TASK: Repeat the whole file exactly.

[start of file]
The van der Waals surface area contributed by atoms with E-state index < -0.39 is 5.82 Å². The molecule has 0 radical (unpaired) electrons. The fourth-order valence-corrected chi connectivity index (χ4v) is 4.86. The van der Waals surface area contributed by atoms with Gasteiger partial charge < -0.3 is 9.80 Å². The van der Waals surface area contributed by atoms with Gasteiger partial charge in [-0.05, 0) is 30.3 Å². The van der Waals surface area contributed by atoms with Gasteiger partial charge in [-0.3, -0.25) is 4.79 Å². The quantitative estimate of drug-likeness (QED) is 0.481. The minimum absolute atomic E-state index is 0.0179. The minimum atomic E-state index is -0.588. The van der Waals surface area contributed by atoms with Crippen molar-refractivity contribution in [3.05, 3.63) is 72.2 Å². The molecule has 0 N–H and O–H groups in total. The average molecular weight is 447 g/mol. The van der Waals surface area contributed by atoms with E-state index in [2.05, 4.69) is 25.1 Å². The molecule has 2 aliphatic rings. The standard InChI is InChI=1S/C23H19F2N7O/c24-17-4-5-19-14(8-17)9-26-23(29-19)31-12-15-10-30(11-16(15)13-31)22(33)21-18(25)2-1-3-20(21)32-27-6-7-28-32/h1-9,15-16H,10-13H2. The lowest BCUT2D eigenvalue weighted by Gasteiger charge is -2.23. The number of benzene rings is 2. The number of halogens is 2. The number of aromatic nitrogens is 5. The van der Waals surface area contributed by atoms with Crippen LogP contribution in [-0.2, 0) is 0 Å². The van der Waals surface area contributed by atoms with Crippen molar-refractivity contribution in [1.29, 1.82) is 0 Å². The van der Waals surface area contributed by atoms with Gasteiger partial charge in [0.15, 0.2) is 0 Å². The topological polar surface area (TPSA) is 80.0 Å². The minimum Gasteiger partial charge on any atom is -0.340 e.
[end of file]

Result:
The van der Waals surface area contributed by atoms with E-state index < -0.39 is 5.82 Å². The molecule has 0 radical (unpaired) electrons. The fourth-order valence-corrected chi connectivity index (χ4v) is 4.86. The van der Waals surface area contributed by atoms with Gasteiger partial charge < -0.3 is 9.80 Å². The van der Waals surface area contributed by atoms with Gasteiger partial charge in [-0.05, 0) is 30.3 Å². The van der Waals surface area contributed by atoms with Gasteiger partial charge in [-0.3, -0.25) is 4.79 Å². The quantitative estimate of drug-likeness (QED) is 0.481. The minimum absolute atomic E-state index is 0.0179. The minimum atomic E-state index is -0.588. The van der Waals surface area contributed by atoms with Crippen molar-refractivity contribution in [3.05, 3.63) is 72.2 Å². The molecule has 0 N–H and O–H groups in total. The average molecular weight is 447 g/mol. The van der Waals surface area contributed by atoms with E-state index in [2.05, 4.69) is 25.1 Å². The molecule has 2 aliphatic rings. The standard InChI is InChI=1S/C23H19F2N7O/c24-17-4-5-19-14(8-17)9-26-23(29-19)31-12-15-10-30(11-16(15)13-31)22(33)21-18(25)2-1-3-20(21)32-27-6-7-28-32/h1-9,15-16H,10-13H2. The lowest BCUT2D eigenvalue weighted by Gasteiger charge is -2.23. The number of benzene rings is 2. The number of halogens is 2. The number of aromatic nitrogens is 5. The van der Waals surface area contributed by atoms with Crippen LogP contribution in [-0.2, 0) is 0 Å². The van der Waals surface area contributed by atoms with Crippen molar-refractivity contribution in [1.29, 1.82) is 0 Å². The van der Waals surface area contributed by atoms with Gasteiger partial charge in [0.15, 0.2) is 0 Å². The topological polar surface area (TPSA) is 80.0 Å². The minimum Gasteiger partial charge on any atom is -0.340 e.